Julia de Burgos was a teacher who fought for the rights of women, workers, and those who belonged to black culture. Her works were very important in the feminist movement. She was a vocal advocate for Puerto Rican independence as well, and her poetry often reflected her political views and her experiences as a woman of color in the United States.
In this poem, which she named “A Julia de Burgos” as a letter to herself, she criticizes how she bends the norms of society outwardly in order to gain favor with the people around her.
This poem is written with versos alejandrinos y rima suelto—Alexandrian verses (with each verse having 12 syllables) and loose rhyme.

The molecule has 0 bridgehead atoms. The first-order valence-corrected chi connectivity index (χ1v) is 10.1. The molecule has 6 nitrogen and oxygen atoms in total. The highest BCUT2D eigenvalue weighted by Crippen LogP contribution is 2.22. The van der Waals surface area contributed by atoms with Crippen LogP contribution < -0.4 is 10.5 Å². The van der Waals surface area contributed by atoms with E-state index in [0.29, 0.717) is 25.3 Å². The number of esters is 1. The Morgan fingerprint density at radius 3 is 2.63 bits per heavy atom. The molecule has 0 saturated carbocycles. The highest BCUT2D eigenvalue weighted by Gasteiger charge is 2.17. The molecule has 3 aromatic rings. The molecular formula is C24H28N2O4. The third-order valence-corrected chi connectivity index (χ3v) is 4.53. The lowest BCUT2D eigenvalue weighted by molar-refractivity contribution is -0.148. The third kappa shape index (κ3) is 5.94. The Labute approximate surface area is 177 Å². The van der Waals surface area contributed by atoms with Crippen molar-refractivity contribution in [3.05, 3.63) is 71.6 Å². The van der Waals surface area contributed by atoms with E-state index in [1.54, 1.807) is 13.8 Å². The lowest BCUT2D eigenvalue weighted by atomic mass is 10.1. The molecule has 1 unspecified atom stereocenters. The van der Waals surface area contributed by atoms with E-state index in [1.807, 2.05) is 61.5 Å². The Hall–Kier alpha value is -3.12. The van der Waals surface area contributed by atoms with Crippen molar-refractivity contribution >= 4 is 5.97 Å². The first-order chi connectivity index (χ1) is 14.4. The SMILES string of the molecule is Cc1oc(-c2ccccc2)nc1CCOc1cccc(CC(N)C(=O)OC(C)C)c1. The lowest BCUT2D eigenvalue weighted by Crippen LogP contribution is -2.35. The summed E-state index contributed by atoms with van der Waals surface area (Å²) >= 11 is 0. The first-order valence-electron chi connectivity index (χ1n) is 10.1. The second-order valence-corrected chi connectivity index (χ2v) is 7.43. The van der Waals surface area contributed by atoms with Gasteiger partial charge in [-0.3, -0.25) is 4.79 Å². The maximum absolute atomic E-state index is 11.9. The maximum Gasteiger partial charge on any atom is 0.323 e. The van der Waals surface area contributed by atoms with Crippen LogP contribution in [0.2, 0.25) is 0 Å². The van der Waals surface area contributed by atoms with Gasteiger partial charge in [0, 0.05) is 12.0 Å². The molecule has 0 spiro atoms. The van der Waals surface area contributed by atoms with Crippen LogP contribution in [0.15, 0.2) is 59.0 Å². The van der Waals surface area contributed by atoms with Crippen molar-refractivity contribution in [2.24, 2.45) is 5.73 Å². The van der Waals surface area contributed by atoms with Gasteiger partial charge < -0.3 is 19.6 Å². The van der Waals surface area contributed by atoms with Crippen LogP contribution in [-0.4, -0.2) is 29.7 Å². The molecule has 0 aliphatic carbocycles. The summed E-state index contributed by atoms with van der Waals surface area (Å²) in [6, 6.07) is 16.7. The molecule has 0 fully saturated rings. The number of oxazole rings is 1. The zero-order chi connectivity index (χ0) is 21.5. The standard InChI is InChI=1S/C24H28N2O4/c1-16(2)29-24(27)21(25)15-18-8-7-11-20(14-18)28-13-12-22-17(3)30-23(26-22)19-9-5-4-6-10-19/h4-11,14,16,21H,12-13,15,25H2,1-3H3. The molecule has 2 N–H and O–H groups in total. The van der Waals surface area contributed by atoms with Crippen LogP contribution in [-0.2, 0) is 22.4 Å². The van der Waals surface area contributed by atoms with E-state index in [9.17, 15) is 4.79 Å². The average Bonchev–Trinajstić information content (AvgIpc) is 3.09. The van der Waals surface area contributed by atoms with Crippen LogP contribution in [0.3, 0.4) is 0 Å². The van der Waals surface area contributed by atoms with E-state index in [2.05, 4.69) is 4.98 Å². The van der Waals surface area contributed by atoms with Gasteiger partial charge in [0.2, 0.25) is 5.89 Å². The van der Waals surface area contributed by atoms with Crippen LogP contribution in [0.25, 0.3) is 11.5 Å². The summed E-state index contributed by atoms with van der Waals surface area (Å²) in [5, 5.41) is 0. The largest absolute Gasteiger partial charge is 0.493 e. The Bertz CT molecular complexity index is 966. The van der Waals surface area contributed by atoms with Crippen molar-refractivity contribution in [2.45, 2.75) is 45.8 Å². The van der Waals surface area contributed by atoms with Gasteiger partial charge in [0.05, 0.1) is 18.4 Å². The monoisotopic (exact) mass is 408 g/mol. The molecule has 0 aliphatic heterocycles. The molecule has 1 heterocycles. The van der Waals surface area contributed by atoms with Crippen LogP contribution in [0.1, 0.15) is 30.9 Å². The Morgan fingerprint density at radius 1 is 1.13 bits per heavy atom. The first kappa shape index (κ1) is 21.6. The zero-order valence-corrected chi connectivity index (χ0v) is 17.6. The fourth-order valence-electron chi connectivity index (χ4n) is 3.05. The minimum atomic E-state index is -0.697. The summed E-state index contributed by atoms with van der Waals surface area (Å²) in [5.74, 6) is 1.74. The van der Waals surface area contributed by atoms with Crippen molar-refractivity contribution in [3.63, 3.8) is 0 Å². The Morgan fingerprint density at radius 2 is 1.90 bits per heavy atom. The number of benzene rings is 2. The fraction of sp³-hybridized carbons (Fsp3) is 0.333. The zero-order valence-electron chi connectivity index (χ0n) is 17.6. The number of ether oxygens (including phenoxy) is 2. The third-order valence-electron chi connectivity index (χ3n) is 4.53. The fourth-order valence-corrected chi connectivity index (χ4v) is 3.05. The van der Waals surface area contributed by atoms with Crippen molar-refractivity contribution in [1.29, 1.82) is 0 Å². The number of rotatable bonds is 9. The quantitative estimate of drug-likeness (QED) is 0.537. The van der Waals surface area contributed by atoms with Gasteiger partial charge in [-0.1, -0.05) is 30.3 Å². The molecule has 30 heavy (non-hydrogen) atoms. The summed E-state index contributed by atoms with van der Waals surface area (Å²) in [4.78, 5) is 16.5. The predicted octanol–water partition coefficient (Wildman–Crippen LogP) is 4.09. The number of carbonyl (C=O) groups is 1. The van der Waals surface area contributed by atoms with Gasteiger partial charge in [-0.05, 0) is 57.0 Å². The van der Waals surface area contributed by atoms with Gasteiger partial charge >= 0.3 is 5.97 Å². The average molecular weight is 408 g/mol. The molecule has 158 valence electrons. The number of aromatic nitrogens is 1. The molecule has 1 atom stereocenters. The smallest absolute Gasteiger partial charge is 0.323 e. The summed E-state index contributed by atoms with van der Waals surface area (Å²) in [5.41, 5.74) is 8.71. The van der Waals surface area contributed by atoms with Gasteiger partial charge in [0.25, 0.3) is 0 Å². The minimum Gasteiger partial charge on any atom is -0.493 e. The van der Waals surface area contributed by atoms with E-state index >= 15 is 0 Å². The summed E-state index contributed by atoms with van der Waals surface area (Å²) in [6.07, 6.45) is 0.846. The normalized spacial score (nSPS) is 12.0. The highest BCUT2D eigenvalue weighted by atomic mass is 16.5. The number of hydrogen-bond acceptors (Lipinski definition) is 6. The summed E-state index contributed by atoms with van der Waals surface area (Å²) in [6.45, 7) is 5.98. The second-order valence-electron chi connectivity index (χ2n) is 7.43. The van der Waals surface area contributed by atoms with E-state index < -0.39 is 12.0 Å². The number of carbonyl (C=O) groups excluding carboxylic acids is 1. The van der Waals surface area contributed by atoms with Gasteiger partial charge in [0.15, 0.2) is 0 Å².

The voz poetica, or poetic voice in this poem, is “the real” Julia de Burgos—the one that lives as she wants to, without caring about how society expects her to behave. The poem reflects the anger that her inner self has towards how she acts on the outside and is addressed towards the side of her that society sees. In this way, she establishes a difference between the writer of the poem and the one who it is addressed to.
The title of the poem is symbolic and literal at the same time: Julia de Burgos is writing a letter to herself but draws a boundary between the Julia that is writing the letter and the Julia that the letter is addressed to. This poem, while personal to Julia, also represents the battle that exists within each one of us—between our physical self, subject to the constraints of society, and our internal self, that lives as freely as we like.